Multi-tasking is not a “skill” to be proud of. (There, we said it!) Is it actually possible to work on and successfully complete multiple tasks simultaneously? We think not. Unfortunately, multi-tasking is an unhelpful myth and detrimental to true productivity.
According to studies, 98% of the population is not good at multi-tasking. 98 PERCENT. Though it may feel like you’re getting a lot done at once, you’re actually less productive when you multi-task.
And that’s the thing about multi-tasking: When you pay attention to everything, you’re really paying attention to nothing. You’re not actually multi-tasking so much as you’re switching between different tasks quickly (and sometimes not-so-quickly)—and not really doing any of them well.
What’s the point of that? Here at Day Designer, our goal is to help you live the well-intentioned life that you’ve designed. And we imagine it’s not likely that you want to do all the things if you’re not doing any of them very well.
Here are a few ways you can break the habit of multi-tasking and focus on the tasks that mean the most to you:
This is a favorite of ours, so we think it always bears repeating: practice being present in your life. Put your phone away. Turn your Wifi off. Have a quality conversation with your kids. There’s a lot to be said for minimizing distraction and just focusing on what’s right in front of you. Often, it’s the very parts of your life that you most want to focus on that most easily get ignored when the many distractions of life pop up. Try being present in whatever ways work best for you—through meditation or by turning your phone off during designated period of times. Learning to be present in your personal life will naturally translate to professional presence as well, where you can complete one task before moving on to the next. Start to focus on what’s right in front of you, knowing that you can always switch your focus when the time is right.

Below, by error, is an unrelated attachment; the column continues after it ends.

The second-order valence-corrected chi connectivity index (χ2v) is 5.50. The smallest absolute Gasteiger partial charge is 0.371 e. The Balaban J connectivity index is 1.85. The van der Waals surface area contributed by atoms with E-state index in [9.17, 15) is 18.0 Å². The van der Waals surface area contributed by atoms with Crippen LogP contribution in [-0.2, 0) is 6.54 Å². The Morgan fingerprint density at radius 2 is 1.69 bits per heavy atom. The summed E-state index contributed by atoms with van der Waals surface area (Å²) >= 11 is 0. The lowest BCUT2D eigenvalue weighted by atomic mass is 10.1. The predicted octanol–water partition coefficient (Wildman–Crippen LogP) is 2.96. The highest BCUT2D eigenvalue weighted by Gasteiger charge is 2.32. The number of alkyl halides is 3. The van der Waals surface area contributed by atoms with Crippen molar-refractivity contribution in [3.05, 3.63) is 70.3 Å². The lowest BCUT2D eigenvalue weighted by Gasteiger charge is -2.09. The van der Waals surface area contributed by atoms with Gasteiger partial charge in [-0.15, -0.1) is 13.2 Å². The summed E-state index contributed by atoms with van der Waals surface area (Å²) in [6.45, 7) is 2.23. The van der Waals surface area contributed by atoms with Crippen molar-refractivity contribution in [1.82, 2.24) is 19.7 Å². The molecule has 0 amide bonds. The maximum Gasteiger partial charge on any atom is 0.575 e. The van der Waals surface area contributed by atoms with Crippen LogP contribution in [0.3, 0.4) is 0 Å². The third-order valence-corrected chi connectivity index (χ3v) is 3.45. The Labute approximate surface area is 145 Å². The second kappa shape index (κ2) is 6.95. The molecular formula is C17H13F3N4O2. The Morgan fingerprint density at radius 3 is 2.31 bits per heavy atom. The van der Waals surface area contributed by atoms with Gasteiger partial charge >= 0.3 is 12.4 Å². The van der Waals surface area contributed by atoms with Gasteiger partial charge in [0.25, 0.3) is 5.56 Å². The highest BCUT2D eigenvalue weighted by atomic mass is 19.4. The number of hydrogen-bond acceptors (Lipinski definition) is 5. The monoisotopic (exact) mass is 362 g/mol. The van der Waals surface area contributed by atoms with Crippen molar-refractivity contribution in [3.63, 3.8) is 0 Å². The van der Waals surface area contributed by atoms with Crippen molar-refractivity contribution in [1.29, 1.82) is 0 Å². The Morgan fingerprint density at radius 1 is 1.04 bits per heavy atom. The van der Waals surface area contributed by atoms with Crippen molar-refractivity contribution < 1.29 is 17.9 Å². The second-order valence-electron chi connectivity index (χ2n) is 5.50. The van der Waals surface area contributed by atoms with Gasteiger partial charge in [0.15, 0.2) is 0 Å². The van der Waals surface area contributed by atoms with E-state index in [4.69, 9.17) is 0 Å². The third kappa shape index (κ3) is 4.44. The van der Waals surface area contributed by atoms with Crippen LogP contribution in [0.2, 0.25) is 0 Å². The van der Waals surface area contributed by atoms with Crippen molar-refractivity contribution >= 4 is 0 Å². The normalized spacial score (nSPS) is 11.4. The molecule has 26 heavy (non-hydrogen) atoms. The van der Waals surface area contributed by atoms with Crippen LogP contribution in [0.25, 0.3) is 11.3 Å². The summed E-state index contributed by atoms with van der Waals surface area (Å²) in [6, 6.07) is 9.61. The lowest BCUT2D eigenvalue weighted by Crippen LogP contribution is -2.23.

Chunk Your Time
Schedule chunks of time in your calendar to work on just one task. Yes, just one. If you batch different types of work or activities into these scheduled blocks of time, you’ll soon find that you get a lot done much easier and more efficiently. For instance, you might schedule a one-hour block to write this month’s blog posts or schedule two hours on Sunday afternoon to meal plan and prep food for the week. Consider these chunks of time sacred and commit to the one task or activity that you’ve designated for that time, knowing that there’s a chunk of time in your days and weeks and months for everything you need to get done.
Find a New Hit
The reality is that we check our email or Facebook every few hours (or minutes) because it gives us a dopamine hit. According to research, “The dopamine system is stronger than the opioid system. You tend to seek more than you are satisfied.” But there’s nothing inherently wrong with increased dopamine—it’s just better when that boost makes you more productive, not less. So instead of getting your hit by refreshing Instagram one more time (we get it—but we promise, not that much has changed in the last minute!), up your dopamine levels by meditating or exercising in the morning (or both!), listening to your favorite playlist while you work, or (drumroll, please) actually finishing a task and crossing it off your list.
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The allure of the multi-tasking myth is that you’ll be able to get a lot more done by doing it all at once. We encourage you to embrace that the opposite is true—it’s not until you slow down and focus on each task one at a time that you’ll truly be productive . . . and likely find a lot more peace.
How will you keep from multi-tasking? Share your favorite tip (one of ours or one of your own!) with us in the comments below.
Find focus with Day Designer—the strategic planner and daily agenda for living a well-designed life!